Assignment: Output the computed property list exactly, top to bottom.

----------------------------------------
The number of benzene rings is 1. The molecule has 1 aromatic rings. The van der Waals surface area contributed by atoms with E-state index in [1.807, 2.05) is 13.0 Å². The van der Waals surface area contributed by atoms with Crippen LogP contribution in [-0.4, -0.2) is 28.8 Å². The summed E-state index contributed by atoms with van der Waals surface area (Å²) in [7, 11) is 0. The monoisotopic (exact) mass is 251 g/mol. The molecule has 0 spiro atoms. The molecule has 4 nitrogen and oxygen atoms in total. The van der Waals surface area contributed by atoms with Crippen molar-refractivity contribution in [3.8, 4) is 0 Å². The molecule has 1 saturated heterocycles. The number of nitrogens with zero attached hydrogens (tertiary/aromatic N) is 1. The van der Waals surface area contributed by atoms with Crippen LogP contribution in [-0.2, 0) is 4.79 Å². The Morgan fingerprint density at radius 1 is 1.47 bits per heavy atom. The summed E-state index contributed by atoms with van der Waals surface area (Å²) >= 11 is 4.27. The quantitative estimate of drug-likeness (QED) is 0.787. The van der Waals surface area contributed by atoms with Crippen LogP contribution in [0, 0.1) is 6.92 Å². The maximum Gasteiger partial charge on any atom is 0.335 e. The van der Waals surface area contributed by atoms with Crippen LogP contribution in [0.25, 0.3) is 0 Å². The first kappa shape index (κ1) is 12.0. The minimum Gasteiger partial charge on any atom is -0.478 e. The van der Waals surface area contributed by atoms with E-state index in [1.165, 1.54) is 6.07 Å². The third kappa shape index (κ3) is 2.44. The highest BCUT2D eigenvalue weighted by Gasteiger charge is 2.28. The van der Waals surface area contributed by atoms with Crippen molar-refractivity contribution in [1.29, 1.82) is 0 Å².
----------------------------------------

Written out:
The number of benzene rings is 1. The molecule has 1 aromatic rings. The van der Waals surface area contributed by atoms with E-state index in [1.807, 2.05) is 13.0 Å². The van der Waals surface area contributed by atoms with Crippen LogP contribution in [-0.4, -0.2) is 28.8 Å². The summed E-state index contributed by atoms with van der Waals surface area (Å²) in [7, 11) is 0. The monoisotopic (exact) mass is 251 g/mol. The molecule has 0 spiro atoms. The molecule has 4 nitrogen and oxygen atoms in total. The van der Waals surface area contributed by atoms with Crippen molar-refractivity contribution in [3.8, 4) is 0 Å². The molecule has 1 saturated heterocycles. The number of nitrogens with zero attached hydrogens (tertiary/aromatic N) is 1. The van der Waals surface area contributed by atoms with Crippen LogP contribution in [-0.2, 0) is 4.79 Å². The Morgan fingerprint density at radius 1 is 1.47 bits per heavy atom. The summed E-state index contributed by atoms with van der Waals surface area (Å²) >= 11 is 4.27. The quantitative estimate of drug-likeness (QED) is 0.787. The van der Waals surface area contributed by atoms with Crippen LogP contribution in [0, 0.1) is 6.92 Å². The maximum Gasteiger partial charge on any atom is 0.335 e. The van der Waals surface area contributed by atoms with Crippen LogP contribution in [0.25, 0.3) is 0 Å². The first kappa shape index (κ1) is 12.0. The minimum Gasteiger partial charge on any atom is -0.478 e. The van der Waals surface area contributed by atoms with E-state index in [1.165, 1.54) is 6.07 Å². The third kappa shape index (κ3) is 2.44. The highest BCUT2D eigenvalue weighted by Gasteiger charge is 2.28. The van der Waals surface area contributed by atoms with Crippen molar-refractivity contribution in [1.29, 1.82) is 0 Å².